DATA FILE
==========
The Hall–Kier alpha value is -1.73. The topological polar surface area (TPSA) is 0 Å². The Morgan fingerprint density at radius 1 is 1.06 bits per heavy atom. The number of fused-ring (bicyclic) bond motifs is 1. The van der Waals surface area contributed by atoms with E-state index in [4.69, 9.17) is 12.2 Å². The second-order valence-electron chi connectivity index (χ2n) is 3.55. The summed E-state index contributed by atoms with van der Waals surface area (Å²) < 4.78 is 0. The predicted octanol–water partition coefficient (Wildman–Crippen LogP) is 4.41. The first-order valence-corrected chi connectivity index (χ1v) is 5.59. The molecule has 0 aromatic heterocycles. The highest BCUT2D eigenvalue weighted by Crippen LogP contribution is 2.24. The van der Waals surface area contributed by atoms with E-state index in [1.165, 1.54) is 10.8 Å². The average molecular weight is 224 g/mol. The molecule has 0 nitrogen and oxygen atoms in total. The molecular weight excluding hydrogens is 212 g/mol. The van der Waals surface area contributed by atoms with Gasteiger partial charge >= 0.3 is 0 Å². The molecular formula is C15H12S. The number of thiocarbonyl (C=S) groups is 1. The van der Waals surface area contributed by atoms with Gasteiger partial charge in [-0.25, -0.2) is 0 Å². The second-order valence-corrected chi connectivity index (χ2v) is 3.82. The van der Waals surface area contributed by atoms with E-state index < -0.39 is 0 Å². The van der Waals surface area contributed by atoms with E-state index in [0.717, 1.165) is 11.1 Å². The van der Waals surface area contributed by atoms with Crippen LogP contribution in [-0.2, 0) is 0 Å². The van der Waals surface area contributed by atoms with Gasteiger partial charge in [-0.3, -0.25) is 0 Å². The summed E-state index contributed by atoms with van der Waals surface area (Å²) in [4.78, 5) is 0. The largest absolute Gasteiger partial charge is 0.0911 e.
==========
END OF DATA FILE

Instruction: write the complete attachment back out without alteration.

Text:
The Hall–Kier alpha value is -1.73. The topological polar surface area (TPSA) is 0 Å². The Morgan fingerprint density at radius 1 is 1.06 bits per heavy atom. The number of fused-ring (bicyclic) bond motifs is 1. The van der Waals surface area contributed by atoms with E-state index in [4.69, 9.17) is 12.2 Å². The second-order valence-electron chi connectivity index (χ2n) is 3.55. The summed E-state index contributed by atoms with van der Waals surface area (Å²) < 4.78 is 0. The predicted octanol–water partition coefficient (Wildman–Crippen LogP) is 4.41. The first-order valence-corrected chi connectivity index (χ1v) is 5.59. The molecule has 0 aromatic heterocycles. The highest BCUT2D eigenvalue weighted by Crippen LogP contribution is 2.24. The van der Waals surface area contributed by atoms with E-state index in [1.165, 1.54) is 10.8 Å². The average molecular weight is 224 g/mol. The molecule has 0 nitrogen and oxygen atoms in total. The molecular weight excluding hydrogens is 212 g/mol. The van der Waals surface area contributed by atoms with Gasteiger partial charge >= 0.3 is 0 Å². The molecular formula is C15H12S. The number of thiocarbonyl (C=S) groups is 1. The van der Waals surface area contributed by atoms with Gasteiger partial charge in [-0.25, -0.2) is 0 Å². The second-order valence-corrected chi connectivity index (χ2v) is 3.82. The van der Waals surface area contributed by atoms with E-state index < -0.39 is 0 Å². The van der Waals surface area contributed by atoms with E-state index in [0.717, 1.165) is 11.1 Å². The van der Waals surface area contributed by atoms with Crippen LogP contribution in [-0.2, 0) is 0 Å². The van der Waals surface area contributed by atoms with Gasteiger partial charge in [-0.3, -0.25) is 0 Å². The summed E-state index contributed by atoms with van der Waals surface area (Å²) in [4.78, 5) is 0. The largest absolute Gasteiger partial charge is 0.0911 e.